Paulson: This is so fascinating because, I mean, there's this old traditional belief, I think, that those old handmade crafts, you know, metalworking, glassblowing, are the antidote to our overly mechanized culture. That, I mean, a lot of people sort of gravitate to those because they don't want to have anything to do with what seems to be the industrial manufacturing that's taken over our society.

 

Kestenbaum: Great.

 

Paulson: Are you saying that attitude's a mistake?

 

Kestenbaum: I think that it's more about time and place and materials. It's a tool among all of the tools we have. And I think what it always reminds us is that you want to use the appropriate tool for the job. If a pair of scissors is the right answer, then you use the pair of scissors and not the laser cutter. You can't do what a glass master like Lino Tagliapietra can do with his hands in the fab lab, but you can find things that, when it's appropriate, can complement it. And there's no fear that we're gonna not have the acoustic guitar and the electric guitar. We'll have everything and just know when you need to play what.

 

Paulson: So, I can see how the makers at Haystack would be learning all kinds of new things. Does it work the other way, too? I mean, do the MIT computer people learn something from the artisans at Haystack?

 

Gershenfeld: We really do. The way it played out was, if you go into the lab, there's many ways you can produce input. You can draw on a computer screen, you could take a photograph, you can 3D scan, and then there are all of these machines. And the problem we had when we got set up there was each person who came in the door broke something in our workflows. They might want to take ink on paper and sandblast glass with it, or take topography and turn that into leather. Each person had a different combination of inputs and outputs that they wanted to transform, and so, out of desperation, we started a project there. The artists are so demanding, but articulate, that they push us to refine the tools. Initially, we had been buying commercial software for engineering, design, and manufacturing. We began to write our own to keep up with this demand, and then the surprising thing is the software we were developing because of the challenges as Haystack is now largely what we're using on campus. And so, this morning I was working with the team, doing laser micro-machining for microfluidics for genome transfer in cells using modules from the software we wrote for Haystack.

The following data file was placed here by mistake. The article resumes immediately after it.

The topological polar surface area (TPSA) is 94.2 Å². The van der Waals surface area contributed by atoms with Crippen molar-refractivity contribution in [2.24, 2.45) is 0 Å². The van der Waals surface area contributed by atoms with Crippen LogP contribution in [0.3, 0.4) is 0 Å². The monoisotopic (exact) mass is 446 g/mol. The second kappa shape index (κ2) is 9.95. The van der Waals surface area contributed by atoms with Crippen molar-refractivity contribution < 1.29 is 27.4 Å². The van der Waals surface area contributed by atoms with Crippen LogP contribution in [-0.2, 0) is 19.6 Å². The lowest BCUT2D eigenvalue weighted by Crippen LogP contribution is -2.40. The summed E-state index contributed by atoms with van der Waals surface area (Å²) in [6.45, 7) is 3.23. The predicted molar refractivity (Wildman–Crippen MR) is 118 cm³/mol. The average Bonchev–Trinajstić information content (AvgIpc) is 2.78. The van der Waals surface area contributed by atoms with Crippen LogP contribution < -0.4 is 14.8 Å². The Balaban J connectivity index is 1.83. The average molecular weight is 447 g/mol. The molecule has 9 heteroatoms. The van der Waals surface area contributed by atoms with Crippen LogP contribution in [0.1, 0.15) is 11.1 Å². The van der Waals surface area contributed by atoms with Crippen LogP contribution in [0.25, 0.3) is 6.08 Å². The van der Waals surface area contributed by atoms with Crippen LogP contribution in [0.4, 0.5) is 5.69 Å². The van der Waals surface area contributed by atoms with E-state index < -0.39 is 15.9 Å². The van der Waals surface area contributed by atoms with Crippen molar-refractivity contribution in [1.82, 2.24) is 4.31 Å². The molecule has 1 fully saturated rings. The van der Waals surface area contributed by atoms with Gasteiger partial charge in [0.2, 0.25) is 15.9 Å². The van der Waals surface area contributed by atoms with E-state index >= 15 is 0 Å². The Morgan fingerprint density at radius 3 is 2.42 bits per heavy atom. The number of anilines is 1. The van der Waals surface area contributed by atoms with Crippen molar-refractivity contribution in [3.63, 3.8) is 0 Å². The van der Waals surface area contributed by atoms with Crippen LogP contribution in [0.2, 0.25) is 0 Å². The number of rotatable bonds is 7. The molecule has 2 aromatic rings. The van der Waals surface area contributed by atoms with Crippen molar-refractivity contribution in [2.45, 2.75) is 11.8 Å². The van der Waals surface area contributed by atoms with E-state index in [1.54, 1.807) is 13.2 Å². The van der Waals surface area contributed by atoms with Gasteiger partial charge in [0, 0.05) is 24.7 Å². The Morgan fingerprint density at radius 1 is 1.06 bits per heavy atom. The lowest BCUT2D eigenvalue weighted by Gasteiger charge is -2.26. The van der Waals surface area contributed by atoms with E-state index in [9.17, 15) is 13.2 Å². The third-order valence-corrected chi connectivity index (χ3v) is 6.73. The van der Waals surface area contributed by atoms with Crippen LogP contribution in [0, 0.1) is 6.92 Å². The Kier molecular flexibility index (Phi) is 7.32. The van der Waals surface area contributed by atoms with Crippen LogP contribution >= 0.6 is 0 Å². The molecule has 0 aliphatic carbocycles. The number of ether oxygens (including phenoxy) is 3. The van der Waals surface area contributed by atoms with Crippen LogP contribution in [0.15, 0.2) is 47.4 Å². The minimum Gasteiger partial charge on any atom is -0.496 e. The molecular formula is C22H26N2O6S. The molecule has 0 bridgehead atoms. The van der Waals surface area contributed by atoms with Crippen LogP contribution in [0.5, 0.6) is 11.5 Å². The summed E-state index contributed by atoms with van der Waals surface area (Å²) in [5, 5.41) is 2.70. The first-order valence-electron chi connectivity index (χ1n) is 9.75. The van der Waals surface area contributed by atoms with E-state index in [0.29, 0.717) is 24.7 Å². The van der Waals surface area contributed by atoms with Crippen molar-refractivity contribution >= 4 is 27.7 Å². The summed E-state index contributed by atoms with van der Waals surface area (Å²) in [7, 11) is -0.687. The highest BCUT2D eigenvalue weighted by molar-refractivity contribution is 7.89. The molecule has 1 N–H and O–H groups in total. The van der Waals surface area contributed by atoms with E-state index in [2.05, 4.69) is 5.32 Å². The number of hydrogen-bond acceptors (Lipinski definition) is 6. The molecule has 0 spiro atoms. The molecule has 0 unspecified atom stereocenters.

Paulson: Stuart, what have been some of the most exciting objects that have come out of your fab lab at Haystack?

 

Kestenbaum: Well, I think this idea of being able to transfer image and change scale has been an important one. We had a sculptor, Richard Notkin, who was teaching for us. He lives in Montana, does beautiful, very small press-molded sculptures. And we were able to scan that and make his work ten times the size that it was. And I think, just for him, to be able to see that change in process and the change in scale was amazing. And there are lots of smaller applications that people see when they come in. If each fab lab has its own kind of identity, Haystack brings a particular sensuous relationship to materials. And a thing that's important about it, too, is that it's done in a community, so there's a lot of dialogue. That, to me, is very exciting to see every time it happens.

 

Gershenfeld: So, that's a big part of what I value. It may sound funny, but I don't like do-it-yourself 'cause doing it by yourself makes it hard to mentor and progress from easy to hard. And so Haystack is a wonderful place of mentoring, to master and progress. I view this is correcting a very old mistake. The liberal arts emerged in the Renaissance, and at that moment the illiberal arts, making stuff, separated. That's when art and artisans separated, and we've been living with that split for a few centuries. What this is doing is sort of bringing the means of production back to the individual, so you don't have to distinguish between art and artisans, and you can see 3D machining or micro-controller programming as every bit as expressive as traditional means. So, there's a new style of a person emerging who's a designer, that they design 2D, 3D, hardware, software. They just design stuff, and you can't neatly separate it. Are they an artist? Are they an artisan? Are they an engineer? The answer is yes.

 

Fleming: That's Steve talking with Neil Gershenfeld, the director of MIT's Center for Bits and Atoms. And Stuart Kestenbaum, director of Haystack Mountain's School of Crafts. If you want to see some of the work that's come out of Haystack's fab lab, stop by our website, ttbook.org. I'm Jim Fleming. It's To the Best of Our Knowledge, from Wisconsin Public Radio and PRI, Public Radio International.